Leaving behind the noise and pollution of Cairo, the drive across the monotonous buff desert comes almost as a relief. After passing through the lush farmlands of the Fayum Oasis and back out onto the desert plains, the first sign of the fossils to come is unexpected and indicated by the desert surface changing from pale brown to silver-grey. Looking closer at the shiny silver desert surface, fossils became visible, being millions of giant nummulite foraminifera covering the desert surface, each polished to a metallic sheen by millennia of sand blasting. However, it was not forams that we had been invited to study. Rather, it was far larger and more impressive specimens we had come to see and the appearance of dramatic sandstone cliffs on the horizon heralded some of the most extraordinary fossiliferous rocks that I, for one, have ever seen.
The fossils of the Fayom are by no means a recent discovery – they have been the source of vast numbers of important finds for over 120 years. The earliest collections were made during a series of expeditions by Georg Schweinfurth, from 1879 to 1886, and it was during these that the first fossil whales were recovered from the Eocene rocks north of Lake Birket Qarun. Despite the success of these expeditions, Schweinfurth never ventured to the western end of the region and never saw the most impressive assemblages of fossil whales. As the twentieth century dawned, the Fayum became a busy place, with a number of expeditions of German, and then British and American, palaeontologists working in the area. Although the abundant whales of the western Fayum were discovered as early as the 1902/1903 field season, little was collected and the focus remained on the area north of Birket Qarun, where land mammals, such as the early elephant, Moeritherium, and the double-horned, Arsiniotherium, were collected. In 1906, Henry Osborn, of the American Museum of Natural History, re-visited the whale-rich area to the west and coined the term “Zeuglodon Valley” as a result of the abundance of the whale Zeuglodon (now known to be the same as Basilosaurus). Osborn also noted the problems with working at the site – it was remote (three days camel ride from the other areas they were exploring), arid and the fossils very large. Together, these made collecting very difficult. Therefore, over the succeeding decades, emphasis again focussed on the area north of Birket Qarun, with land mammals and, in particular, early primates being the main target.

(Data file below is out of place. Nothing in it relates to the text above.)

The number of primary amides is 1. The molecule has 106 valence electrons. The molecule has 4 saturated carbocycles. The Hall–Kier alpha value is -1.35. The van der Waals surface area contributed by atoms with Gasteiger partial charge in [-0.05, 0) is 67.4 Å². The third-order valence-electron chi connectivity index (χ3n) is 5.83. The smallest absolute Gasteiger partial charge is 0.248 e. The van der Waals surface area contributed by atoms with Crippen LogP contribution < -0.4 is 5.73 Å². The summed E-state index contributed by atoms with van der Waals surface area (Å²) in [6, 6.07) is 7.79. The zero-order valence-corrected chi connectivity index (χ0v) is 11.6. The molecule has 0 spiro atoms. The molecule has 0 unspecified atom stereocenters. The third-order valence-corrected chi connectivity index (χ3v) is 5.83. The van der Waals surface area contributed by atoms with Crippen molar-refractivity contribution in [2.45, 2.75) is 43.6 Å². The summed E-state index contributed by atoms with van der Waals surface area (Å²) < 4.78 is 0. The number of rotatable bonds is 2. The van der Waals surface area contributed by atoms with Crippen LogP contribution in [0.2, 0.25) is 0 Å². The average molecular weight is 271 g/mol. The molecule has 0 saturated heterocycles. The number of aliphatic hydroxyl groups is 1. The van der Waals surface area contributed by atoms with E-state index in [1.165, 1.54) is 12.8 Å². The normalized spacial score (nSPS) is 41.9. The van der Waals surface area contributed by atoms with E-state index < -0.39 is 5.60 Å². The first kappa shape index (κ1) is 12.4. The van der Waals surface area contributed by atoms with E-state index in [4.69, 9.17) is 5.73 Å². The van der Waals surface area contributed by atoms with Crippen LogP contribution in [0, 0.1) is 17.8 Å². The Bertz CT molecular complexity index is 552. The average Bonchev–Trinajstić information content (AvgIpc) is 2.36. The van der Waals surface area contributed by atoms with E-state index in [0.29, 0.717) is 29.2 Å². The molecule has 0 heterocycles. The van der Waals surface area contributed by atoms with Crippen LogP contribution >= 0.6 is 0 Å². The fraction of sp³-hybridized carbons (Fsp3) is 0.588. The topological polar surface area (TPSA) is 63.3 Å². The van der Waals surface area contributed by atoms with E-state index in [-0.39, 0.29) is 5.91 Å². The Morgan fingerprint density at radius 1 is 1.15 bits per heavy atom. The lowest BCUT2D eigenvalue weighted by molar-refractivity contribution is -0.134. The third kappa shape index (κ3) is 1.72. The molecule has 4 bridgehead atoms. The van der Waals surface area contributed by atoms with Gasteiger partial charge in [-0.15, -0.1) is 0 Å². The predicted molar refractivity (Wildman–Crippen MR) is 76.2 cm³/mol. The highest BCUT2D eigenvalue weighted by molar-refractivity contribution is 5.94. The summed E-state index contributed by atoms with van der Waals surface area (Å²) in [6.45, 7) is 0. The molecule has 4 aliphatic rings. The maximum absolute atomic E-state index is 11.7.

It is probably as much down to the invention of four-wheel drive vehicles as the renewed interest in whale evolution that caused the changes in palaeontological interest that opened up Zeuglodon Valley, now renamed Wadi Al-Hitan (Valley of Whales in Arabic), to study. Over the last 30 years, this has been led by Philip Gingerich of the University of Michigan Museum of Paleontology and his co-workers, who have recorded about 300 fossil whales in the area, as well as fossils of seacows, turtles, crocodiles, fish and many others. As the importance of the site became more evident, so did its accessibility and it became a popular day out from Cairo, often culminating in tourists picking up a couple of whale bones as souvenirs. Therefore, to protect the site, it was proposed as a UNESCO World Heritage Site and gained that status in 2005. It was then incorporated into the far larger Wadi Rayan protected area. With the protection of the site secured, it was developed for public access and many of its fossils are now laid out where they were uncovered (or at least close by), and is now a feature of many tourist excursions from Cairo.